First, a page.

25 Nov HAPPY THANKSGIVING!! IS THIS ROTATION REAL?
Many are asking is this rotation from growth to value real? The rotation commenced on Monday November 9 with Pfizer’s COVID vaccine announcement. In two days, according to Goldman Sachs five stocks (FAAMG) fell from representing about 27% of the S & P 500 value to 22%. Yesterday the same five stocks represented about 23% of the index’s value.
As noted last week and as per Goldman, historically the five largest companies represent about 12% of the S & P’s value. The previous peak was 18% in 2000, tantamount to the levels achieved in the late 1970s as per the Bank.
This rotation has greatly impacted many quantitative firms, firms that slice and dices statistical abnormalities on a historical basis. Are more traditional money managers next?
As noted several times, if the five largest companies fall in value in aggregate of 10%, the smallest 100 members of the S & P 500 would have to rally 90% to keep the average unchanged, again according to Goldman.
The discrepancy between growth and value is still at historical proportions.
Bloomberg has opined the rotation is “just getting started.” The Newswire referenced March 7, 1986 as a day of significance. This was the last day the Russell 2000 closed with a higher price than the NASDAQ 100.
Bloomberg writes the current drawdown between the Russell 2000 and the NASDAQ 100 from its two-year high is just over 16%. Going back over the past thee and half decades, there has been only occasion when declines exceeded 20% and the was the bursting of the dot com bubble. The biggest difference between today and 20 years ago is the velocity of the change. It occurred in less than 15 trading days.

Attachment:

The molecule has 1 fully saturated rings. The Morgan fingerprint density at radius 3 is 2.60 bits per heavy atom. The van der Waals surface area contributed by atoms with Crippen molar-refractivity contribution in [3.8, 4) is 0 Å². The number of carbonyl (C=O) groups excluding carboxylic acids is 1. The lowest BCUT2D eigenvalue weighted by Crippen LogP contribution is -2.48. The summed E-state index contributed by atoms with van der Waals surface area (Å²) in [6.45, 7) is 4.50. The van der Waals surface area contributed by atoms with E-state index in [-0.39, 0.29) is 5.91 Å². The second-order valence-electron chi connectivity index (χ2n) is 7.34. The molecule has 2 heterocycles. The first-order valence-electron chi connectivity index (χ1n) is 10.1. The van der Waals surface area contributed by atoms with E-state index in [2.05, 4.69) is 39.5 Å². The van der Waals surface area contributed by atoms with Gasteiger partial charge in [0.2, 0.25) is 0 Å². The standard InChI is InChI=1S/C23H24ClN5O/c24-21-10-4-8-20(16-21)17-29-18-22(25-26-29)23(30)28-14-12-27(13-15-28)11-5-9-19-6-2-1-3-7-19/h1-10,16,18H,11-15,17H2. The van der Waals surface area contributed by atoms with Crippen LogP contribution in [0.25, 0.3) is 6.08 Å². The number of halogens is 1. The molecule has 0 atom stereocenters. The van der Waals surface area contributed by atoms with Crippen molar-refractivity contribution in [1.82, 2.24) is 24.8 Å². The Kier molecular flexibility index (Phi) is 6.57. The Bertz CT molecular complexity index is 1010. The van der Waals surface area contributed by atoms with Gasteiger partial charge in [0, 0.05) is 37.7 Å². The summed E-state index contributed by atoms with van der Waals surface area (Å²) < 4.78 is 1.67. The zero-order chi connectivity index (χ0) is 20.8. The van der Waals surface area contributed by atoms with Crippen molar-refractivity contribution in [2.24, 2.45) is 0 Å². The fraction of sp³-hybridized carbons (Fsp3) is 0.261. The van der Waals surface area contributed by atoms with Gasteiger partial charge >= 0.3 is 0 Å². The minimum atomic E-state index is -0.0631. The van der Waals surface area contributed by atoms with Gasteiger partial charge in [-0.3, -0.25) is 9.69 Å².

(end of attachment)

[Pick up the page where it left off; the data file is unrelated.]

Bloomberg states momentum is now on the side of value, perhaps suggesting major structural changes that are akin to March 1986.
Over the past month, there has been a general breakdown in the correlation of various market measures. Bloomberg writes the albatross around the neck of richly valued mega caps whose valuation hinges so much on “hopes and dreams—i.e. an aggressive net present valuation of earnings into the distant future” are interest rates. Roughly speaking, interest rates fully commenced their multi decade decline in March 1986.
Is growth, value and interest rates (and indexing) at the other spectrum end of the bookend?
Unfortunately, no one knows this answer but if history is any type of a guise, trends can move in either direction by an amount much greater than ever anticipated, trends that could create or break fortunes.
What will happen today?
Last night the foreign markets were mixed. London was down 0.61%, Paris down 0.07% and Frankfurt down 0.31%. China was down 1.19%, Japan up 0.50% and Hang Sang up 0.31%.
The Dow should open nominally lower. Oil is up another 2% following yesterday’s 4.3% jump on demand optimism to the highest level since early March. Asian demand is higher today than it was pre-pandemic. Wow!The 10-year is up 3/32 to yield 0.87%.